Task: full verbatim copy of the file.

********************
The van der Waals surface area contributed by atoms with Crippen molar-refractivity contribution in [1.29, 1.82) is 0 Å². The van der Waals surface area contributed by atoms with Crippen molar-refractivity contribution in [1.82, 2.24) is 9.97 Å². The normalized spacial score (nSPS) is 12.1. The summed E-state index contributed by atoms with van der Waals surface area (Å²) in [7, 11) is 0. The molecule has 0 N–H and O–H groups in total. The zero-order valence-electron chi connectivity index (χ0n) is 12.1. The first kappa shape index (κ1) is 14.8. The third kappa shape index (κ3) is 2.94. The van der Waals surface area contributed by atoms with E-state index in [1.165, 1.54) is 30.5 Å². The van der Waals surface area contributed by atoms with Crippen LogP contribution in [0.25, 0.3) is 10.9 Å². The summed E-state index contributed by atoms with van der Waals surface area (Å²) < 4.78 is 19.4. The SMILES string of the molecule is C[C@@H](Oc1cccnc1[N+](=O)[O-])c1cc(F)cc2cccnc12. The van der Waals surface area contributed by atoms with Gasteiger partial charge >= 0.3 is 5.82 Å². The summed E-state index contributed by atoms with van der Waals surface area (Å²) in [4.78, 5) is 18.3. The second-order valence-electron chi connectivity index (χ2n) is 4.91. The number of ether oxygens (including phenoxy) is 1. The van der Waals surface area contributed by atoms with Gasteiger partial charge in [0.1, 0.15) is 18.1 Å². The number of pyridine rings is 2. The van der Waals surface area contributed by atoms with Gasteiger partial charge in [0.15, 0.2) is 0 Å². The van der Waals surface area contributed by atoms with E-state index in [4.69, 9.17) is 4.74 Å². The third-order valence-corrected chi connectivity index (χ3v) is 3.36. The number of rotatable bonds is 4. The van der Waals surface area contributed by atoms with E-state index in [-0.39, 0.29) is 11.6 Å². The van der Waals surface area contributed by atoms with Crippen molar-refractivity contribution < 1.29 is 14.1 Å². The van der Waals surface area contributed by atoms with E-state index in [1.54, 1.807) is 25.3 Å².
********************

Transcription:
The van der Waals surface area contributed by atoms with Crippen molar-refractivity contribution in [1.29, 1.82) is 0 Å². The van der Waals surface area contributed by atoms with Crippen molar-refractivity contribution in [1.82, 2.24) is 9.97 Å². The normalized spacial score (nSPS) is 12.1. The summed E-state index contributed by atoms with van der Waals surface area (Å²) in [7, 11) is 0. The molecule has 0 N–H and O–H groups in total. The zero-order valence-electron chi connectivity index (χ0n) is 12.1. The first kappa shape index (κ1) is 14.8. The third kappa shape index (κ3) is 2.94. The van der Waals surface area contributed by atoms with E-state index in [1.165, 1.54) is 30.5 Å². The van der Waals surface area contributed by atoms with Crippen LogP contribution in [0.25, 0.3) is 10.9 Å². The summed E-state index contributed by atoms with van der Waals surface area (Å²) < 4.78 is 19.4. The SMILES string of the molecule is C[C@@H](Oc1cccnc1[N+](=O)[O-])c1cc(F)cc2cccnc12. The van der Waals surface area contributed by atoms with Gasteiger partial charge >= 0.3 is 5.82 Å². The summed E-state index contributed by atoms with van der Waals surface area (Å²) in [4.78, 5) is 18.3. The second-order valence-electron chi connectivity index (χ2n) is 4.91. The number of ether oxygens (including phenoxy) is 1. The van der Waals surface area contributed by atoms with Gasteiger partial charge in [0.1, 0.15) is 18.1 Å². The number of pyridine rings is 2. The van der Waals surface area contributed by atoms with Gasteiger partial charge in [0.15, 0.2) is 0 Å². The van der Waals surface area contributed by atoms with E-state index in [4.69, 9.17) is 4.74 Å². The third-order valence-corrected chi connectivity index (χ3v) is 3.36. The number of rotatable bonds is 4. The van der Waals surface area contributed by atoms with E-state index in [-0.39, 0.29) is 11.6 Å². The van der Waals surface area contributed by atoms with Crippen molar-refractivity contribution < 1.29 is 14.1 Å². The van der Waals surface area contributed by atoms with E-state index in [1.54, 1.807) is 25.3 Å².